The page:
Family Code Section 721 | The Starting Point for All Interspousal Fiduciary
Duty Analysis in Divorce!
In financial transactions between spouses (so-called "interspousal
transactions"), or with third parties where the interests of both
spouses are impacted, spouses owe one another important statutory duties
that create huge responsibilities and pitfalls for them. As between themselves,
spouses are subject to the general rules governing fiduciary relationships
which control and may limit the permissible actions of persons who occupy
confidential relations with each other, in the same manner as obligations
are owed as a matter of law between business partners.
Per section 721(b) "This confidential relationship imposes a duty of the
highest good faith and fair dealing on each spouse, and
neither shall take any unfair advantage of the other." The public policy recognition that people sometimes tend to abuse
trust and take advantage of another person who relies or once relied upon
them, is the reason why these laws exist. They combat the egoic and narcissistic
tendency of humans to serve their own interests, above those of others,
in legally protected relationships. The balance of power
in intimate relationship is simply not arm's length, where it may be in outside transactions
with relative strangers.
People in a "fiduciary relationship" are treated under the law
as though they do not deal with each other on equal terms, because one
person (typically the fiscal managing spouse) initially accepts the trust
and confidence of the other. This puts one of the parties into a potentially
superior position to exert influence over the dependent party, while the
other trusts that both of them are on the same page and so are working
to serve the common interest, now and in the future.
We all know what it looks like before the common interest is no longer
perceived as common: one marital partner has managed the family unit,
while the other was entrusted to manage the income stream and investments
- this division of labor and focus is what makes marriages work. With
mothers and wives historically more often than fathers and husbands managing
the family, this places women at particular risk, but relationships come
in all kinds of permutations. I've been practicing family law for
35 years, and in those two generations our culture has radically changed.
In my experience, it is not gender that controls who the bad or selfish
actor might be in any given case; it is really power and property, and
who is more butt-hurt, that threatens to corrupt us all. So often someone
uses money and property to try to grind the other spouse into the dust,
and it is the same for opposite gendered cases and same-sex relationships. Duh.
Fiduciary duty rules and consequences, at their core, deal with greed and
reactivity and the FD rules attempt to even the playing field, most often
to ensure that the less empowered, whatever gendered, party can exercise
informed consent in managing and planning their future affairs, and hopefully
settling their dissolution cases.
A presumption of undue influence arises whenever either party benefits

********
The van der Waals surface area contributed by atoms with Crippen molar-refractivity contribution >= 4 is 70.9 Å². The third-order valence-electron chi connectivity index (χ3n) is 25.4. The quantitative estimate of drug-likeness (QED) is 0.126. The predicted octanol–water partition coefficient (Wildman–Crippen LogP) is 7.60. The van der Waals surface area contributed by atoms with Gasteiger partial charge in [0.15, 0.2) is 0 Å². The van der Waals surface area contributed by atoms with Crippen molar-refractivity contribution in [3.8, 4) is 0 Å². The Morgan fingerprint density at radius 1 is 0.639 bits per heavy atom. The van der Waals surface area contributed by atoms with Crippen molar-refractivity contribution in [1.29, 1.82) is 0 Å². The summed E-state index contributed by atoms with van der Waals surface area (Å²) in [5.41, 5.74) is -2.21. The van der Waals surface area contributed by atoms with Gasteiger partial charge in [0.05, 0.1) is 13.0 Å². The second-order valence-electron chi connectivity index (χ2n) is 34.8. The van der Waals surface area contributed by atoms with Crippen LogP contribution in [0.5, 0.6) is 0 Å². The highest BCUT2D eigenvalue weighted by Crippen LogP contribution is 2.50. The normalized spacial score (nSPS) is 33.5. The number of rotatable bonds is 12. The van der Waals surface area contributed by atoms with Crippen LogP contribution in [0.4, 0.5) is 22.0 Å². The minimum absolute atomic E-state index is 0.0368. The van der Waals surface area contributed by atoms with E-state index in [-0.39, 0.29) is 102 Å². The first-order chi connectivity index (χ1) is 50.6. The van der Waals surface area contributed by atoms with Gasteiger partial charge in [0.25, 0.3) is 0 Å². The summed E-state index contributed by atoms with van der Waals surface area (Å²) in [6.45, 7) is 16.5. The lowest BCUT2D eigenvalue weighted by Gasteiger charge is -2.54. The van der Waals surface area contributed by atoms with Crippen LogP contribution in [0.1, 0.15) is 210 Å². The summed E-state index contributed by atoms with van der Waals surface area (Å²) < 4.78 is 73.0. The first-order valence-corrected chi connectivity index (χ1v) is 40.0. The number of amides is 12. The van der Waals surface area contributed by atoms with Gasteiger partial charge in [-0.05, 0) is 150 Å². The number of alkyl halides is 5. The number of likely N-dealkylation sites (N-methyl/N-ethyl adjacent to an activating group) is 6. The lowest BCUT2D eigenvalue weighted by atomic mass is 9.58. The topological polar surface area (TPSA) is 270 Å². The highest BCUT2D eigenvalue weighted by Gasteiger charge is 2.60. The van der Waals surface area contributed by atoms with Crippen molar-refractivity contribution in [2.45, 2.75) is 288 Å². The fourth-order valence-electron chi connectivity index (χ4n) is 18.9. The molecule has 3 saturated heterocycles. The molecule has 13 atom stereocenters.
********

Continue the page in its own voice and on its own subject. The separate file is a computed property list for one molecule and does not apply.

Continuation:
from a transaction to the economic detriment of the other. One of the interesting things
about this consequence is that parties may agree to a transaction that
benefits one, for instance, in situations involving transmutations of
separate property to community and fully intend that result at the time
of the transaction but, once the relationship blows up, then seek to claim
they were unduly influenced.
Fiduciary duty litigation is quite complex and requires a huge comprehension
of the entire Family Code - rarely to be safely attempted without counsel
that understands the terrain!
Michael Peterson and
Thurman Arnold are available to guide litigants, and their attorneys, including via
discreet Second Opinions. Otherwise, your FB Likes as you click out are valuable to us, because
we want to know what resonates for you!
~ T.W. Arnold ~
CALIFORNIA FAMILY CODE
RIGHTS AND OBLIGATIONS DURING MARRIAGE
RELATION OF HUSBAND AND WIFE AS FIDUCIARIES
Family Code Section 721
(a) Subject to subdivision (b), either husband or wife may enter into any
transaction with the other, or with any other person, respecting property,
which either might if unmarried.
(b) Except as provided in Sections 143, 144, 146, 16040, 16047, and 21385
of the Probate Code, in transactions between themselves, a husband and
wife are subject to the general rules governing fiduciary relationships
which control the actions of persons occupying confidential relations
with each other. This confidential relationship imposes a duty of the
highest good faith and fair dealing on each spouse, and neither shall
take any unfair advantage of the other. This confidential relationship
is a fiduciary relationship subject to the same rights and duties of nonmarital
business partners, as provided in Sections 16403, 16404, and 16503 of
the Corporations Code, including, but not limited to, the following:
(1) Providing each spouse access at all times to any books kept regarding
a transaction for the purposes of inspection and copying.
(2) Rendering upon request, true and full information of all things affecting
any transaction which concerns the community property. Nothing in this
section is intended to impose a duty for either spouse to keep detailed
books and records of community property transactions.
(3) Accounting to the spouse, and holding as a trustee, any benefit or
profit derived from any transaction by one spouse without the consent
of the other spouse which concerns the community property.